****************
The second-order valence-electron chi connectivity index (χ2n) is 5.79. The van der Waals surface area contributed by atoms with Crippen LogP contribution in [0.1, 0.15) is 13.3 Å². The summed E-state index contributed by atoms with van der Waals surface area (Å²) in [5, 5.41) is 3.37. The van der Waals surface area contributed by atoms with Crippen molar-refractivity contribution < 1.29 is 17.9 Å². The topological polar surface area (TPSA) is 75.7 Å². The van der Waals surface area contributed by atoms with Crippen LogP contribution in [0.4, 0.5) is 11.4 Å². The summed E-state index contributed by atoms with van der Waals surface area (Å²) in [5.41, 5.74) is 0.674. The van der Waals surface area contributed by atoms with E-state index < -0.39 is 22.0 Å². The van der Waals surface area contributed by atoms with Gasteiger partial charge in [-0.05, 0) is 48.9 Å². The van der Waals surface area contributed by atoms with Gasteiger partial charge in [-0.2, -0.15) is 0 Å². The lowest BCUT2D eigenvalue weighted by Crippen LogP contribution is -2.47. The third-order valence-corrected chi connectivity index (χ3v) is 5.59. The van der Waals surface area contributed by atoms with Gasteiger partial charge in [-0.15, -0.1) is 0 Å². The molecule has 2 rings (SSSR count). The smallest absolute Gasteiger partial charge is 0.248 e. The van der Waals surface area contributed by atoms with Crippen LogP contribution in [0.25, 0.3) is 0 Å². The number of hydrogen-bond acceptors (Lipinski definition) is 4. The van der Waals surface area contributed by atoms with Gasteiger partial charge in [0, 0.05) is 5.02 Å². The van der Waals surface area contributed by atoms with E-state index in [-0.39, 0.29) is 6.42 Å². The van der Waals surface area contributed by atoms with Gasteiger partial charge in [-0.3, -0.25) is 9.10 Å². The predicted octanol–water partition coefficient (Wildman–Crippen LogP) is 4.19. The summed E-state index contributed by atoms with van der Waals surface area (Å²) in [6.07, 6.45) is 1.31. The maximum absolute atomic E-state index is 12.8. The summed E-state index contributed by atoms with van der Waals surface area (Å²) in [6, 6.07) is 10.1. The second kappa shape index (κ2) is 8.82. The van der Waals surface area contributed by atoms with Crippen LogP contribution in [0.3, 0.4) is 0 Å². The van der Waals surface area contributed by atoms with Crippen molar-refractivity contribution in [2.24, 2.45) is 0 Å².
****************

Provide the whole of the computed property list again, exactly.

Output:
The second-order valence-electron chi connectivity index (χ2n) is 5.79. The van der Waals surface area contributed by atoms with Crippen LogP contribution in [0.1, 0.15) is 13.3 Å². The summed E-state index contributed by atoms with van der Waals surface area (Å²) in [5, 5.41) is 3.37. The van der Waals surface area contributed by atoms with Crippen molar-refractivity contribution < 1.29 is 17.9 Å². The topological polar surface area (TPSA) is 75.7 Å². The van der Waals surface area contributed by atoms with Crippen LogP contribution in [0.4, 0.5) is 11.4 Å². The summed E-state index contributed by atoms with van der Waals surface area (Å²) in [5.41, 5.74) is 0.674. The van der Waals surface area contributed by atoms with E-state index < -0.39 is 22.0 Å². The van der Waals surface area contributed by atoms with Gasteiger partial charge in [-0.05, 0) is 48.9 Å². The van der Waals surface area contributed by atoms with Gasteiger partial charge in [-0.2, -0.15) is 0 Å². The lowest BCUT2D eigenvalue weighted by Crippen LogP contribution is -2.47. The third-order valence-corrected chi connectivity index (χ3v) is 5.59. The van der Waals surface area contributed by atoms with Gasteiger partial charge in [-0.15, -0.1) is 0 Å². The molecule has 2 rings (SSSR count). The smallest absolute Gasteiger partial charge is 0.248 e. The van der Waals surface area contributed by atoms with Crippen LogP contribution in [0.25, 0.3) is 0 Å². The number of hydrogen-bond acceptors (Lipinski definition) is 4. The van der Waals surface area contributed by atoms with Gasteiger partial charge in [0, 0.05) is 5.02 Å². The van der Waals surface area contributed by atoms with E-state index in [-0.39, 0.29) is 6.42 Å². The van der Waals surface area contributed by atoms with Gasteiger partial charge in [-0.3, -0.25) is 9.10 Å². The predicted octanol–water partition coefficient (Wildman–Crippen LogP) is 4.19. The summed E-state index contributed by atoms with van der Waals surface area (Å²) in [6.07, 6.45) is 1.31. The maximum absolute atomic E-state index is 12.8. The summed E-state index contributed by atoms with van der Waals surface area (Å²) in [6, 6.07) is 10.1. The second kappa shape index (κ2) is 8.82. The van der Waals surface area contributed by atoms with Crippen LogP contribution in [0.3, 0.4) is 0 Å². The van der Waals surface area contributed by atoms with Crippen molar-refractivity contribution in [2.24, 2.45) is 0 Å².